And when Shields brings it, he’s hard to stop. Winner of 14 straight fights dating back to 2005, the Cesar Gracie Jiu-Jitsu black belt was running another pretty notable streak of eight consecutive finishes at the same time before back-to-back five rounders against Miller and Henderson. At middleweight. And even more impressive than winning those fights against that level of opposition while giving up size and strength was the fact that he proved that he can fight the five round championship distance, something that will come in handy should he beat Kampmann and then fight the winner of December’s George St-Pierre vs John Koscheck bout for the UFC welterweight crown.
“It gives you confidence knowing that you can go through a tough five rounder,” said Shields. “I certainly don’t want to fight another tough five rounder; I want to go out there and finish all my fights. But now I know I’m mentally tough enough to do it and get through those situations.”
First things first though, and that’s Saturday’s clash with Kampmann, which will be back at welterweight and back at the three round non-title limit, two things that sit well with Shields.
“It’s a little different. At five, you’ve got to pace yourself a little more. At three, you just want to come out and give it your all. I feel like I’m in better shape than I’ve ever been and I’m able to fight at a higher pace for three rounds. (Weightwise) I was eating whatever I wanted at ’85, which was nice. (Laughs) I was pigging out and eating out all the time, so I just had to eat a lot cleaner and eat a little less, but the weight came off pretty easy. I feel like ’70 is my best weight – I feel fast here and in better shape.”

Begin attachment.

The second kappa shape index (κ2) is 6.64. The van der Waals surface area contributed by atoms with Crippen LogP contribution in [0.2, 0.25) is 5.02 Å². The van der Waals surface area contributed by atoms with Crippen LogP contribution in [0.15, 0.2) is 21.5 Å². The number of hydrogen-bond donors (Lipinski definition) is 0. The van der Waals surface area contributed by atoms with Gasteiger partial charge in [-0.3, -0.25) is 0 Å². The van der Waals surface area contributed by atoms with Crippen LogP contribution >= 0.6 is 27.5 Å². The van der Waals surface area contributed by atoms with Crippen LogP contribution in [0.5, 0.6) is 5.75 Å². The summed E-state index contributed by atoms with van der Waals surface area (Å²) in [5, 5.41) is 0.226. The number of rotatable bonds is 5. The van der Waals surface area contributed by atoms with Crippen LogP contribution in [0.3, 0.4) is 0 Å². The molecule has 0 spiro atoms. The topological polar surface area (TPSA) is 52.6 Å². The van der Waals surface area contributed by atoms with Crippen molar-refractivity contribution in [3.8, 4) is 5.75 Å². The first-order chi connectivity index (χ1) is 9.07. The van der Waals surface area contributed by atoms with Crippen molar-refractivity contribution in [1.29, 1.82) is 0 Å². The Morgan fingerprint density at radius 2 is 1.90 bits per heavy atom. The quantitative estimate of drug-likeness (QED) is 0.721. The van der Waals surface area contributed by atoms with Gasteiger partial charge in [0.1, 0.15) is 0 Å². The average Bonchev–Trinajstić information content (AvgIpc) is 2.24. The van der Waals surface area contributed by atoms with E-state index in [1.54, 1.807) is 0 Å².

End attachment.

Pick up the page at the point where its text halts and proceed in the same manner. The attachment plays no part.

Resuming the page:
He’s also ready for whatever the ultra-talented Kampmann has to throw at him. In return, he hopes to throw the “Hitman” to the mat and work the game that has seen him submit 10 of his 25 pro victims.
“He’s well rounded, but I still think his biggest threat to me will be on the feet,” said Shields of Kampmann. “He’s got a good right hand, good movement, and good kicks. I think on the ground he’s a good grappler, but I’ll hold a big advantage, so I want to put him down there and work him over.”
If that’s the case, then Shields will move on to bigger and better things in a place where he always felt he belonged.
“(In the past) I was trying to focus on what I was doing at the time, so I was doing big fights elsewhere and focusing on that, but I was also a little frustrated because I felt like all the hype’s around the 170-pound division of the UFC, and I felt like that was where I belonged and where I wanted to be. So it’s nice to finally be there.”
Fight fans feel the same way about Shields being in the UFC, so on Saturday, he plans on giving them a show.
“I just want the fans to be like ‘wow, this is someone new in the division who’s gonna shake things up,’” he said. “I want to come out there and make such an impression that they want to see me fight for a title.”